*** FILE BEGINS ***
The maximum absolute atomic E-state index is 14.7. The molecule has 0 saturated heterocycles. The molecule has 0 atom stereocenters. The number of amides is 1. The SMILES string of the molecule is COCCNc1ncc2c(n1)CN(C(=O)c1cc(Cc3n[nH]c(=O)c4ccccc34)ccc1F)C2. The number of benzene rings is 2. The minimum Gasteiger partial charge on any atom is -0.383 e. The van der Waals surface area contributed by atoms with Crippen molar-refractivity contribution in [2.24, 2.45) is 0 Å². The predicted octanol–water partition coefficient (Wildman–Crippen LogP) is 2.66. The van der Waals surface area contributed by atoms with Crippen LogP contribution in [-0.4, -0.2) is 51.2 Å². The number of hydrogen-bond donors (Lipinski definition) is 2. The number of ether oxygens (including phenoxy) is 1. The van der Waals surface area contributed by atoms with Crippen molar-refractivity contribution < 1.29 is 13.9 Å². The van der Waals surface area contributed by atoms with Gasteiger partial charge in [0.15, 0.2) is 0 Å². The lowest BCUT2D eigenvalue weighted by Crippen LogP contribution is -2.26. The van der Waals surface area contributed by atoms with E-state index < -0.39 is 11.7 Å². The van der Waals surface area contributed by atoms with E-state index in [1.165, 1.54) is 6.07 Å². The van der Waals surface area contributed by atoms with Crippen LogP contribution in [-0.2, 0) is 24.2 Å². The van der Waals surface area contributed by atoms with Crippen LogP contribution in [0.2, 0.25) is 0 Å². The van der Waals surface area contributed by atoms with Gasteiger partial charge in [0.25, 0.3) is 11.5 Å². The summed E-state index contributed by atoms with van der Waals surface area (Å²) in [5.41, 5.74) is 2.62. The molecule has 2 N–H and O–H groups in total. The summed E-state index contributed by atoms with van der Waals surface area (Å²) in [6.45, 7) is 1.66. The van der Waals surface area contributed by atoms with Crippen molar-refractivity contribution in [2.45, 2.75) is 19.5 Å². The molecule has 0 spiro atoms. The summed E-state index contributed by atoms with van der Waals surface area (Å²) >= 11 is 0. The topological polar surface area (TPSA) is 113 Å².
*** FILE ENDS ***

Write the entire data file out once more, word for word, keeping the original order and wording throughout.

The maximum absolute atomic E-state index is 14.7. The molecule has 0 saturated heterocycles. The molecule has 0 atom stereocenters. The number of amides is 1. The SMILES string of the molecule is COCCNc1ncc2c(n1)CN(C(=O)c1cc(Cc3n[nH]c(=O)c4ccccc34)ccc1F)C2. The number of benzene rings is 2. The minimum Gasteiger partial charge on any atom is -0.383 e. The van der Waals surface area contributed by atoms with Crippen molar-refractivity contribution in [2.24, 2.45) is 0 Å². The predicted octanol–water partition coefficient (Wildman–Crippen LogP) is 2.66. The van der Waals surface area contributed by atoms with Crippen LogP contribution in [-0.4, -0.2) is 51.2 Å². The number of hydrogen-bond donors (Lipinski definition) is 2. The number of ether oxygens (including phenoxy) is 1. The van der Waals surface area contributed by atoms with Crippen molar-refractivity contribution < 1.29 is 13.9 Å². The van der Waals surface area contributed by atoms with Gasteiger partial charge in [0.15, 0.2) is 0 Å². The lowest BCUT2D eigenvalue weighted by Crippen LogP contribution is -2.26. The van der Waals surface area contributed by atoms with E-state index < -0.39 is 11.7 Å². The van der Waals surface area contributed by atoms with E-state index in [1.165, 1.54) is 6.07 Å². The van der Waals surface area contributed by atoms with Crippen LogP contribution in [-0.2, 0) is 24.2 Å². The van der Waals surface area contributed by atoms with Crippen LogP contribution in [0.2, 0.25) is 0 Å². The van der Waals surface area contributed by atoms with Gasteiger partial charge in [0.25, 0.3) is 11.5 Å². The summed E-state index contributed by atoms with van der Waals surface area (Å²) in [5.41, 5.74) is 2.62. The molecule has 2 N–H and O–H groups in total. The summed E-state index contributed by atoms with van der Waals surface area (Å²) in [6.45, 7) is 1.66. The van der Waals surface area contributed by atoms with Crippen molar-refractivity contribution in [2.45, 2.75) is 19.5 Å². The molecule has 0 spiro atoms. The summed E-state index contributed by atoms with van der Waals surface area (Å²) >= 11 is 0. The topological polar surface area (TPSA) is 113 Å².